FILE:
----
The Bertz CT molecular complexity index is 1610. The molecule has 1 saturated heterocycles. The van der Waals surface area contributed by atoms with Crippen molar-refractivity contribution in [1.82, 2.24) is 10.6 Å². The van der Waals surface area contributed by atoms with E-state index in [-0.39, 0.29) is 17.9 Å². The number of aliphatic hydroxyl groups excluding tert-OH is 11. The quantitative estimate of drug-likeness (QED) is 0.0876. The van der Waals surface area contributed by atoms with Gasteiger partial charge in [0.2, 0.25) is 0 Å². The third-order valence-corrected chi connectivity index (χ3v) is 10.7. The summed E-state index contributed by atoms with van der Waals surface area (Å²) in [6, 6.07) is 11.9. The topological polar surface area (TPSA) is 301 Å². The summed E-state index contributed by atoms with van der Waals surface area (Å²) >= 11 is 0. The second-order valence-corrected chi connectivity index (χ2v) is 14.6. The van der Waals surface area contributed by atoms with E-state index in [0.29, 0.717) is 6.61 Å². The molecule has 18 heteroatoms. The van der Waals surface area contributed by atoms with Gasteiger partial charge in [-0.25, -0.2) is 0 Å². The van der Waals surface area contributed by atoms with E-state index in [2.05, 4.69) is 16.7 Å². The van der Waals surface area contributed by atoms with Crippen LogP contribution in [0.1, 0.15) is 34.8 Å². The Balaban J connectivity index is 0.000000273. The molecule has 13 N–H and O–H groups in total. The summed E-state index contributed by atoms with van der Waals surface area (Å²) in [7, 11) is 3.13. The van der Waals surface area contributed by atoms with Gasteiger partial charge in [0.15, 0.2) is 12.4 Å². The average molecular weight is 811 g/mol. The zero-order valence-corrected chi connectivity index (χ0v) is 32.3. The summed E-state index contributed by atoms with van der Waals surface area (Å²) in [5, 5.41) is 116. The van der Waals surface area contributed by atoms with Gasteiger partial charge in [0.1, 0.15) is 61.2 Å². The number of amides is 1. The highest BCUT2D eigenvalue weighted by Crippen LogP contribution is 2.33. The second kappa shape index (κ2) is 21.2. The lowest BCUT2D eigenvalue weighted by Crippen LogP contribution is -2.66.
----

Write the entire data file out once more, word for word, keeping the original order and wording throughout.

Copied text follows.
The Bertz CT molecular complexity index is 1610. The molecule has 1 saturated heterocycles. The van der Waals surface area contributed by atoms with Crippen molar-refractivity contribution in [1.82, 2.24) is 10.6 Å². The van der Waals surface area contributed by atoms with E-state index in [-0.39, 0.29) is 17.9 Å². The number of aliphatic hydroxyl groups excluding tert-OH is 11. The quantitative estimate of drug-likeness (QED) is 0.0876. The van der Waals surface area contributed by atoms with Gasteiger partial charge in [0.2, 0.25) is 0 Å². The third-order valence-corrected chi connectivity index (χ3v) is 10.7. The summed E-state index contributed by atoms with van der Waals surface area (Å²) in [6, 6.07) is 11.9. The topological polar surface area (TPSA) is 301 Å². The summed E-state index contributed by atoms with van der Waals surface area (Å²) >= 11 is 0. The second-order valence-corrected chi connectivity index (χ2v) is 14.6. The van der Waals surface area contributed by atoms with E-state index in [0.29, 0.717) is 6.61 Å². The molecule has 18 heteroatoms. The van der Waals surface area contributed by atoms with Gasteiger partial charge in [-0.25, -0.2) is 0 Å². The van der Waals surface area contributed by atoms with E-state index in [2.05, 4.69) is 16.7 Å². The van der Waals surface area contributed by atoms with Crippen LogP contribution in [0.1, 0.15) is 34.8 Å². The Balaban J connectivity index is 0.000000273. The molecule has 13 N–H and O–H groups in total. The summed E-state index contributed by atoms with van der Waals surface area (Å²) in [7, 11) is 3.13. The van der Waals surface area contributed by atoms with Gasteiger partial charge in [0.15, 0.2) is 12.4 Å². The average molecular weight is 811 g/mol. The zero-order valence-corrected chi connectivity index (χ0v) is 32.3. The summed E-state index contributed by atoms with van der Waals surface area (Å²) in [5, 5.41) is 116. The van der Waals surface area contributed by atoms with Gasteiger partial charge in [0.1, 0.15) is 61.2 Å². The number of amides is 1. The highest BCUT2D eigenvalue weighted by Crippen LogP contribution is 2.33. The second kappa shape index (κ2) is 21.2. The lowest BCUT2D eigenvalue weighted by Crippen LogP contribution is -2.66.